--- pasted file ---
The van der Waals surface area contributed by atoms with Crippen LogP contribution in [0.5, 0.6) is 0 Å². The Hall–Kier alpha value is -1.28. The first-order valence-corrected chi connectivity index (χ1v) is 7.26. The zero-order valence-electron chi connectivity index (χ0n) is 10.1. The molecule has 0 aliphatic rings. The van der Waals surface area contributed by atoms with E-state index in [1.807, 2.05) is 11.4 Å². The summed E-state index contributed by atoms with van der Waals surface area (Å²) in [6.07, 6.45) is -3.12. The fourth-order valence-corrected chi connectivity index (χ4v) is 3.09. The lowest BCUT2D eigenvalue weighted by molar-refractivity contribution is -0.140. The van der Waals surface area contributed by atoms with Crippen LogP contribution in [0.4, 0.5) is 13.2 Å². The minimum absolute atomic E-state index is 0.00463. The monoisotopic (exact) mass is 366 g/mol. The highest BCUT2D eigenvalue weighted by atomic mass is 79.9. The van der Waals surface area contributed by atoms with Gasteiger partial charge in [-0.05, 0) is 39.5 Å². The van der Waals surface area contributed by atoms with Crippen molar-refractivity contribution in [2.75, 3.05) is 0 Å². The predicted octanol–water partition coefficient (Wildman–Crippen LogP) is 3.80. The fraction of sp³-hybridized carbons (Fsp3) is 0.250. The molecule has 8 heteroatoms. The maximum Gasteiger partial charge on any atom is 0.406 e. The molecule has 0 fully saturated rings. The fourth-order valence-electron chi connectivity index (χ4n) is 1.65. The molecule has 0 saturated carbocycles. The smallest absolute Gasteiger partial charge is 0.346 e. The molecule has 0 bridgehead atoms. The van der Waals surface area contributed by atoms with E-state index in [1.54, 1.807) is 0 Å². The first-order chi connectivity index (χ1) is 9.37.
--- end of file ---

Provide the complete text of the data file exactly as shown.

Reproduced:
The van der Waals surface area contributed by atoms with Crippen LogP contribution in [0.5, 0.6) is 0 Å². The Hall–Kier alpha value is -1.28. The first-order valence-corrected chi connectivity index (χ1v) is 7.26. The zero-order valence-electron chi connectivity index (χ0n) is 10.1. The molecule has 0 aliphatic rings. The van der Waals surface area contributed by atoms with E-state index in [1.807, 2.05) is 11.4 Å². The summed E-state index contributed by atoms with van der Waals surface area (Å²) in [6.07, 6.45) is -3.12. The fourth-order valence-corrected chi connectivity index (χ4v) is 3.09. The lowest BCUT2D eigenvalue weighted by molar-refractivity contribution is -0.140. The van der Waals surface area contributed by atoms with Crippen LogP contribution in [0.4, 0.5) is 13.2 Å². The minimum absolute atomic E-state index is 0.00463. The monoisotopic (exact) mass is 366 g/mol. The highest BCUT2D eigenvalue weighted by atomic mass is 79.9. The van der Waals surface area contributed by atoms with Gasteiger partial charge in [-0.05, 0) is 39.5 Å². The van der Waals surface area contributed by atoms with Crippen molar-refractivity contribution in [2.75, 3.05) is 0 Å². The predicted octanol–water partition coefficient (Wildman–Crippen LogP) is 3.80. The fraction of sp³-hybridized carbons (Fsp3) is 0.250. The molecule has 8 heteroatoms. The maximum Gasteiger partial charge on any atom is 0.406 e. The molecule has 0 fully saturated rings. The fourth-order valence-electron chi connectivity index (χ4n) is 1.65. The molecule has 0 saturated carbocycles. The smallest absolute Gasteiger partial charge is 0.346 e. The molecule has 0 bridgehead atoms. The van der Waals surface area contributed by atoms with E-state index in [1.54, 1.807) is 0 Å². The first-order chi connectivity index (χ1) is 9.37.